First, it must be recognized that Kodak’s impressive shopping list is a positive vote of confidence in digital printing technologies. Last year it bought Scitex Digital Printing with its Versa-mark high speed inkjet printing capability. Relieving Heidelberg of its unwanted 50 percent stake in the NexPress digital press rekindles interest among offset printers. On January 12 it revealed a plan to buy Sun Chemical’s 50 percent stake in Kodak Polychrome Graphics for about $817 million. The Creo deal is even larger, at $980 million in cash. It will form part of Kodak’s Graphic Communications Group within the newly formed Graphic Solutions and Services business unit headed by Jeff Jacobson, KPG’s chief executive.
Shareholders vote on the deal at a rescheduled annual and special meeting on March 29. Creo had originally planned this meeting for February 10; on the agenda were corporate governance issues arising from plans to restructure the company by dissident shareholders, led by two investment firms. A proposal for a $60 million reduction in Creo’s cost structure was one issue: R&D spending and staff employment were likely targets.
Until Kodak stepped in, the dissidents seemed to be winning and a bloody fight was expected. They had gained support from other shareholders, whose challenge to the Creo board had seen the share price leap to a 52-week high. Analysts had flagged up a “buy” rating on the basis of a speculative gain and forecast that a victory for Creo’s board would reverse this gain. Andrew Tribute, an authoritative UK-based digital prepress consultant and journalist, commented: “… it’s a typical asset-stripping and bean-counting approach generating a relatively immediate return to shareholders.” He recalled that Robert Burton of Burton Capital Management — who would have led a new Creo board as chairman and CEO — typified this approach when at the helm of Moore Corporation.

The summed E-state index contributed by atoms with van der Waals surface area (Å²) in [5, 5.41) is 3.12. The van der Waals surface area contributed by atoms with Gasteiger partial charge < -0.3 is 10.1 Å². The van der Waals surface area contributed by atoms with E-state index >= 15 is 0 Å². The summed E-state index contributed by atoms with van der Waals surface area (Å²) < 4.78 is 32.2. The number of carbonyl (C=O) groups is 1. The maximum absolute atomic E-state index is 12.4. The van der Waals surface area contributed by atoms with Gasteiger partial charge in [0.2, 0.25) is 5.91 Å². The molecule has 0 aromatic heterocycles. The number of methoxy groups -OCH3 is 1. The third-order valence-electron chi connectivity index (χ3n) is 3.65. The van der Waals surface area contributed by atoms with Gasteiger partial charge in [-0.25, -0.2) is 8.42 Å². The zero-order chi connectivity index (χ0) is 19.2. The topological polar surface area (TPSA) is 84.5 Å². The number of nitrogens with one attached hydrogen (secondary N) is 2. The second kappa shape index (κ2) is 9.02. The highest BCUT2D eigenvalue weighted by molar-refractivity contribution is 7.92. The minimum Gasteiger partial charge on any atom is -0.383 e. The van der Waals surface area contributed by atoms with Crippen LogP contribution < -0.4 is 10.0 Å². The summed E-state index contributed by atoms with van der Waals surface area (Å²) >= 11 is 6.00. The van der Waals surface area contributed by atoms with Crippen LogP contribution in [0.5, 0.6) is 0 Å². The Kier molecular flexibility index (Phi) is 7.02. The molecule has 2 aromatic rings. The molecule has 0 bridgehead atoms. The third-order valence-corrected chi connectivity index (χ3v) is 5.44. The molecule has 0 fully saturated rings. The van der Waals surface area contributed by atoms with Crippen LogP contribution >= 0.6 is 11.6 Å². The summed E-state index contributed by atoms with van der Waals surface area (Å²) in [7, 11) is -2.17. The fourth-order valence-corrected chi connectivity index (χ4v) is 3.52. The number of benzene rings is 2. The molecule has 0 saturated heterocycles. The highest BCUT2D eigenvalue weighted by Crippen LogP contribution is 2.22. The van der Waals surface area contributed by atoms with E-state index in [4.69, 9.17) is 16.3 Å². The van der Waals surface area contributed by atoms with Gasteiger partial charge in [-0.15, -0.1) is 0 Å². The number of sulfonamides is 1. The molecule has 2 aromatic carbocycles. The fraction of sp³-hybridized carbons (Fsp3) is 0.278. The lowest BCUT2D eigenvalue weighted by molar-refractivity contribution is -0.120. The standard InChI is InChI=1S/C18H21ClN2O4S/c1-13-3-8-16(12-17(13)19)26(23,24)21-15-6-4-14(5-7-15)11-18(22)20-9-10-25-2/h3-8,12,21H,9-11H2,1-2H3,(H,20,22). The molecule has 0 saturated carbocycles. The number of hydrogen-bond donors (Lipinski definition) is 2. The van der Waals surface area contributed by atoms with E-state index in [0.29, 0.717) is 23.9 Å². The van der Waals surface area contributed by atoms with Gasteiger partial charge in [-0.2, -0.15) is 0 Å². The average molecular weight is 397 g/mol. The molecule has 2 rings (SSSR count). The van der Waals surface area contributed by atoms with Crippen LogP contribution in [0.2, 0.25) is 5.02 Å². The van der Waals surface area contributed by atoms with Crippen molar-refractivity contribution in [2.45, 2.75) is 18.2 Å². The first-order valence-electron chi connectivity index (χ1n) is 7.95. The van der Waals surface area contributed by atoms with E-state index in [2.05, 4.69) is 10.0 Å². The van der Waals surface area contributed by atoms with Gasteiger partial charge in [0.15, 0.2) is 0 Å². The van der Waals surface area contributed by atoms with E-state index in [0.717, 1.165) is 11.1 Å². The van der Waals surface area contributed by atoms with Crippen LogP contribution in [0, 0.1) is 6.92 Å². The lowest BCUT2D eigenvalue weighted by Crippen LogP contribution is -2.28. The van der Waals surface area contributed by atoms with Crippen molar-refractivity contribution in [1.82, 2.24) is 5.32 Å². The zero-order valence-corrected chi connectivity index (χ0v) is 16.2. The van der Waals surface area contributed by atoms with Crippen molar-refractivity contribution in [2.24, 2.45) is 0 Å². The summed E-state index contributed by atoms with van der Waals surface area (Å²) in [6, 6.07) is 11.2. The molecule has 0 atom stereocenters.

In an official statement, Amos Michelin, Creo’s combative CEO and target for the dissent, said shareholders could expect to benefit from Kodak’s proposal, although he was talking from a different financial perspective: “The economy of scale gained by combining resources will allow us to speed up product development and deliver new innovations and breakthrough solutions to the market. Kodak also stands to gain a great deal from this transaction, including direct access to the largest installed base of computer-to-plate and workflow systems in the world.”
Integrating Creo along with all the other disparate businesses that make up Kodak’s Graphic Communications Group will not be easy. Also, with a bid offer of $16.50 a share, shareholders will want Kodak to maintain the momentum, which could still include major cost-cutting programs. This raises some interesting questions. Will Kodak retain the present Creo board, as shown with its other acquisitions, or will it change it? What happens to Creo’s expansions to its CTP offset plate operations, based on a second plate line in the USA and another in Germany, now that KPG has an even stronger link with Creo users for its plates and consumables? Can Kodak build on Creo’s move into the label and packaging sector, based largely on the Thermoflex range of CTP flexo platesetters and Prinergy workflow systems?
For Creo’s global customers, the Kodak deal still looks like the best option to ensure a generally high level of support in all areas. Naturally their interests — and those of Creo’s employees too — were the least of concerns for the dissident shareholders and their supporters to worry about. As often argued, shareholder power is all very well, but it can lead to damaging short-termism that conspires to threaten a company’s very existence. Good thing the guys in the white hats arrived when they did.
• Creo has just announced its first quarter results for 2005 (actual quarter ended December 31), said to be the highest in its history — up 12.4 percent over the previous year to US$175 million (US$155.3 million for the same period last year).